I'd heard that "an Ivy League professor" said on a social media venue that GOP presidential hopeful Ben Carson should win "coon of the year" after he advocated allowing Confederate battle flags to be displayed at NASCAR events. Then, I heard that said Ivy League professor was none other than University of Pennsylvania religious studies professor Anthea Butler.

Remember Anthea Butler? She's the one who claims that "America's God" is a white racist, and who called former Ferguson, Missouri, cop Darren Wilson an emissary of "America's racist god" for shooting 18-year-old Michael Brown to death in August of 2014 – just because Brown beat the officer into near-insensibility and attempted to relieve him of his service pistol.

It's sad that the designation "Ivy League professor" has been reduced in practical terms to something on a par with "crack whore," but then there is at least some humor in a morbidly obese affirmative-action sideshow exhibit having the temerity to insult someone whose curriculum vitae, talent, accomplishments and intellect preclude her stooping to tie his sandals, so to speak, assuming Butler has the ability to stoop at all.

In context, the danger is that altogether too many black Americans share Butler's sentiments.

I spent some time with my friend C.L. Bryant on his radio show discussing Butler's remark about Carson. When C.L. asked me on-air what I thought, the first thing that came to mind was how uncouth an individual had to be to sink to the level of employing that sort of invective publicly. I mean … "coon?"

Butler might have at least attempted to muster enough class to come up with a more refined idiom – like "darky," perhaps.

This led us to the inevitable discussion of the double standard that exists vis-à-vis liberals having unconstrained and exclusive license to employ racist invective with impunity. Obviously, no prominent white conservative could get away with the unapologetic use of racial epithets in reference to Al Sharpton (who sort of ran for president once), yet liberal politicians both black and white, entertainers, commentators and so-called educators do so with regularity in referencing black conservatives.

Last weekend, the 20th anniversary of the Million Man March was commemorated in Washington, D.C., in front of the Capitol, led by Nation of Islam leader Louis Farrakhan, who organized both the original 1995 march and this year's offering, themed "Justice or Else."

I'll leave the implications of that phrase to the reader.

In a tedious, disjointed oratory liberally peppered with references to slavery and William Lynch (1742–1820; he is generally accepted as the source of the term "lynching"), Farrakhan went from reminding the audience of their own sins before God and that a person is not truly "liberated" until they can forgive, to analogizing the lives of black Americans in 2015 to that of plantation slaves and calling for decisive action to free them from that "bondage."

In truth, white Marxists started this fire, and white liberals enrolled blacks into the belief that they are entitled to be perpetually embittered for past injustices. Whites and nonwhites of good conscience but little nerve allowed the fire to become a conflagration by failing to extinguish it.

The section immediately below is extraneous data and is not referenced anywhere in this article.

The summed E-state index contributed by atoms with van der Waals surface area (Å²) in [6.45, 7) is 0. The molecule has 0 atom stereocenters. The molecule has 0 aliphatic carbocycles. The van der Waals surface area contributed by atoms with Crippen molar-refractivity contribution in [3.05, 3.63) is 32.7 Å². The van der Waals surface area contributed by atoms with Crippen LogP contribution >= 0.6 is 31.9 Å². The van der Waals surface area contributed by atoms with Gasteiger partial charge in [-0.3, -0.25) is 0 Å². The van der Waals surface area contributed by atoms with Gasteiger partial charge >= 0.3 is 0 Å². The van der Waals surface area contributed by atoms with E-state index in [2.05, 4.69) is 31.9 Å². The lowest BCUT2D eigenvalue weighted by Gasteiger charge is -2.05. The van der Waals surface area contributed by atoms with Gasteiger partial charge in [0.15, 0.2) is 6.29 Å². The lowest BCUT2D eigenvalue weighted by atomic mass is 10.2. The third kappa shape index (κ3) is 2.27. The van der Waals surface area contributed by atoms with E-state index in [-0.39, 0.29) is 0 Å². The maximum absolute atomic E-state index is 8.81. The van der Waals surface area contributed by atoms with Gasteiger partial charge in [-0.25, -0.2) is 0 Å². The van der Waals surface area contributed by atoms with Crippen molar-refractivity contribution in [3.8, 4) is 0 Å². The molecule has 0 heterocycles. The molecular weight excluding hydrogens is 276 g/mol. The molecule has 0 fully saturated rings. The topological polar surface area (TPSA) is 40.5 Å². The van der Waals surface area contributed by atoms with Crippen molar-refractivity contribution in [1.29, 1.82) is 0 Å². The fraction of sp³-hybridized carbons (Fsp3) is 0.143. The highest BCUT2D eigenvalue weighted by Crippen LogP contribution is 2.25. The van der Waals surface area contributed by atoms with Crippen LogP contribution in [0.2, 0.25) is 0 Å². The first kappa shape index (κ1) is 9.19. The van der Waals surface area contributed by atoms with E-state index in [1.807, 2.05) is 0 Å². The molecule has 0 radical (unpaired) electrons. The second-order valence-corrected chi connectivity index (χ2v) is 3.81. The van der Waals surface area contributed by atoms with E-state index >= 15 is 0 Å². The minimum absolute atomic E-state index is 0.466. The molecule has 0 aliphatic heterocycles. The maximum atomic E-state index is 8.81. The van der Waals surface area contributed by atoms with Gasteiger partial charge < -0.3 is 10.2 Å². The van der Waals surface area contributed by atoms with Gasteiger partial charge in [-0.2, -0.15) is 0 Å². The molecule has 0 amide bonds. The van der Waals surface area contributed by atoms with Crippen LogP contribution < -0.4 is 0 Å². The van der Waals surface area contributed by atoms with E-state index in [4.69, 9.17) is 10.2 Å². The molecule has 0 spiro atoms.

It is profoundly disturbing that a foul creature like Louis Farrakhan is seen as a genuine advocate by many black Americans. It is sickening that caricatures such as Anthea Butler are advanced professionally and accepted as legitimate educators. It is perverse that entertainers like Kanye West and Azealia Banks are granted forums to disparage this nation after making fortunes here as purveyors of malignant art.

It is reprehensible that New England universities and private boarding schools run by gutless ideologues are hiring a bigoted, opportunistic moron like DeRay McKesson as a lecturer – a man who defends blacks looting in the course of public demonstration and who attempted to engender antipathy against police by libeling them relative to the case of a 12-year-old boy who was killed by cops in Cleveland last year.

And it is infuriating that 90 percent of black Americans continue to help sustain and pledge fealty to the very agencies that perpetuate all of the above.

I have long considered the possibility that orchestrated rioting among blacks nationwide may ultimately be the pretext for Barack Hussein Obama implementing martial law in the United States. Having accomplished this, he could effectively dispatch the most potentially threatening sources of resistance to his malevolent agenda in an atmosphere that would afford him the least possible scrutiny.

Everything referenced here is helping to set the stage for this eventuality.

The catalyst will be a violent clash between someone of color and a white individual, most likely a member of law enforcement. For the regime's purposes, it will be best if the former party is killed in the confrontation. As with events in the recent past, the racial component will be overplayed if not fabricated outright; blame and charges of racism will fall on the white party or parties or, once again, on law enforcement as a whole.

Failing to identify a suitable incident to exploit within their elusive nominal time frame (which is unlikely but certainly conceivable), Obama may have some of his surrogate community organizers, crisis actors and sundry criminals simply stage a particularly nasty one. America will erupt, the left will wail piteously for salvation from on high (their cries amplified exponentially by the press), and forces across the nation will be mobilized by a seemingly stunned and distressed president.

Then, my fellow Americans, as the late Karl Malden used to intone forebodingly in that old commercial for traveler's checks: "What will you do?"

"What … will … you … do?"

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